Local Girl Scout Troops Seek Creative Solutions For Selling Surplus Of Cookies


Thursday, June 17th 2021, 5:32 pm
By: Augusta McDonnell


Local Girl Scout troops are working to distribute 20,000 surplus boxes of cookies before they expire in September. 

The Girls Scouts of Western Oklahoma had already purchased their inventory before the pandemic started. Due to a shortage of sales, they found themselves running about $1 million short in revenue, said Girls Scouts of Western Oklahoma CEO Shannon Evers.

Girl Scouts practice their sales pitches and business skills with their well-loved girl scout cookie fundraiser every year. 

But, COVID put a stop to most in-person sales last year.

“With COVID, girls weren’t able to stand out in front of Walmarts and in front of businesses like they normally do,” said Evers. 

Despite online sales efforts, there are still stacks of cookie boxes in an air conditioned warehouse.

“We were lucky to get some COVID relief funds, but its not going to last. I would much rather sell some cookies than cut staff or limit the number of scholarships that we’re able to offer to girls,” she said. 

The Girl Scout cookie sales program is almost a $1 billion industry. 

Nationally, Girl Scouts of America is working to sell 15 million surplus boxes, according to a statement. 

Many troops skipped traditional cookie booths during the pandemic for safety reasons.

This directly impacts the opportunities scouts will have, Evers said.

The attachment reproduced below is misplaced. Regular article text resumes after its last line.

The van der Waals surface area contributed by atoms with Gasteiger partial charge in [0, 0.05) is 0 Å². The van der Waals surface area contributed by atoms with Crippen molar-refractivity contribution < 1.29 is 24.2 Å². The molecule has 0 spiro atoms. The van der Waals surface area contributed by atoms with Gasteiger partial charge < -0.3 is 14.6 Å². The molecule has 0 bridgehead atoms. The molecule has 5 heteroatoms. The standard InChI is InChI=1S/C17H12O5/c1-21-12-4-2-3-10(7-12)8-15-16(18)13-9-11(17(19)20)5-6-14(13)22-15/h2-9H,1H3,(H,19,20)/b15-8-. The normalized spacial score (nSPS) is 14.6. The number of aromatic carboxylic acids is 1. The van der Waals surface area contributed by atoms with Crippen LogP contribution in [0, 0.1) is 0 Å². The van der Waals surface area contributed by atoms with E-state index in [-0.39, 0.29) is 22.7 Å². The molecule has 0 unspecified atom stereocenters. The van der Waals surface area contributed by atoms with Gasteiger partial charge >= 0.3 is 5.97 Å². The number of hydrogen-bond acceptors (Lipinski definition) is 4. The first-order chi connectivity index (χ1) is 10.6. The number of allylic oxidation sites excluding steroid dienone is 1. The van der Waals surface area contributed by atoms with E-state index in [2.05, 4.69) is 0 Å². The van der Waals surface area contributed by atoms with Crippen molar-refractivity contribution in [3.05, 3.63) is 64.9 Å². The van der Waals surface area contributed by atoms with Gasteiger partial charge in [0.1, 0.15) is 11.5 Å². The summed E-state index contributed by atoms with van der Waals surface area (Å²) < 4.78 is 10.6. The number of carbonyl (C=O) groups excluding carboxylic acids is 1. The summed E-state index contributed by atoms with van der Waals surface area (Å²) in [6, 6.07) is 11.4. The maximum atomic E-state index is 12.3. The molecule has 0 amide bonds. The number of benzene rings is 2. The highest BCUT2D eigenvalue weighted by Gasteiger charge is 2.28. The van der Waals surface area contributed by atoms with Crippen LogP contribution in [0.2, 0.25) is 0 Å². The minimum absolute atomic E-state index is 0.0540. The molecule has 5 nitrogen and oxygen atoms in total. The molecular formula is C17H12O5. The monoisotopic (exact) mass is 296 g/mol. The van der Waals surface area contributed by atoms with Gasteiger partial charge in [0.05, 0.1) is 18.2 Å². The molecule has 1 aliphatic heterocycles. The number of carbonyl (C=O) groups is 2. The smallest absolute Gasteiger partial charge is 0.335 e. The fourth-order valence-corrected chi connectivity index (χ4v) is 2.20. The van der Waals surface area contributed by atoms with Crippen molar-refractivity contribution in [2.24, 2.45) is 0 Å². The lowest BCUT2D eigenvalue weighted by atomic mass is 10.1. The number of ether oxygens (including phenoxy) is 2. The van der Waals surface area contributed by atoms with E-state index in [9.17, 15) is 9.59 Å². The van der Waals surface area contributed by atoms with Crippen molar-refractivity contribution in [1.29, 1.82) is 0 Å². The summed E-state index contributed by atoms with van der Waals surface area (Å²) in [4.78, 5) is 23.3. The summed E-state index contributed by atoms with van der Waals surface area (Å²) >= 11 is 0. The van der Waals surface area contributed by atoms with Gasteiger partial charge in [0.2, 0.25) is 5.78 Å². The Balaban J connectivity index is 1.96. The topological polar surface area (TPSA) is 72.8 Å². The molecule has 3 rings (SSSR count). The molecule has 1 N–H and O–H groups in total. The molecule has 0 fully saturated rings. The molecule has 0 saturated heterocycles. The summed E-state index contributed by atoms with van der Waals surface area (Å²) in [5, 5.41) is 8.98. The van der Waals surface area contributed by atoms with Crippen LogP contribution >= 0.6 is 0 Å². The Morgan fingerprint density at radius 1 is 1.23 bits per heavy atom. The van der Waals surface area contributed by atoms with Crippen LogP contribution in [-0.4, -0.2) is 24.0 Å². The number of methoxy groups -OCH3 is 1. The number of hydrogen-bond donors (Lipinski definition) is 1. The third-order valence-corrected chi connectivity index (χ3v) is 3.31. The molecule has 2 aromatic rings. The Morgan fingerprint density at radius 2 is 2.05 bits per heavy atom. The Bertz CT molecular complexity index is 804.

“Now is the time to get creative. So if people want to reach out to us, we’re more than happy to connect them with as many Thin Mints as they need,” she said. 

The local Girl Scouts of Western Oklahoma Council owns all of the inventory, and will be out the money if the cookies do not sell. 

Evers said their organization will work with donors to accommodate donation ideas that work for them. 

Local developer, Home Creations, just bought $5,000 worth of cookies. New homeowners will be the happy recipients. 

“At closing, we usually give a couple of different gifts, candles and blankets, but now we’re also going to offer the cookies as well and welcome them into their new home,” said John Burris, Home Creations' director of sales and marketing. 

This $5,000 donation will benefit the new Girl Scout troop at Positive Tomorrows, a school for homeless youth in Oklahoma City. 

If a buyer doesn’t have a need for crates of Girl Scout cookies, but wants to help out, local troops encourage people to drop off their cookies to local emergency services group or first responders. 

You can purchase cookies through the donation button on their website. Go to www.gswestok.org, click donate, and be sure to note that you want cookies in exchange for your donation. A member of the organization will reach out.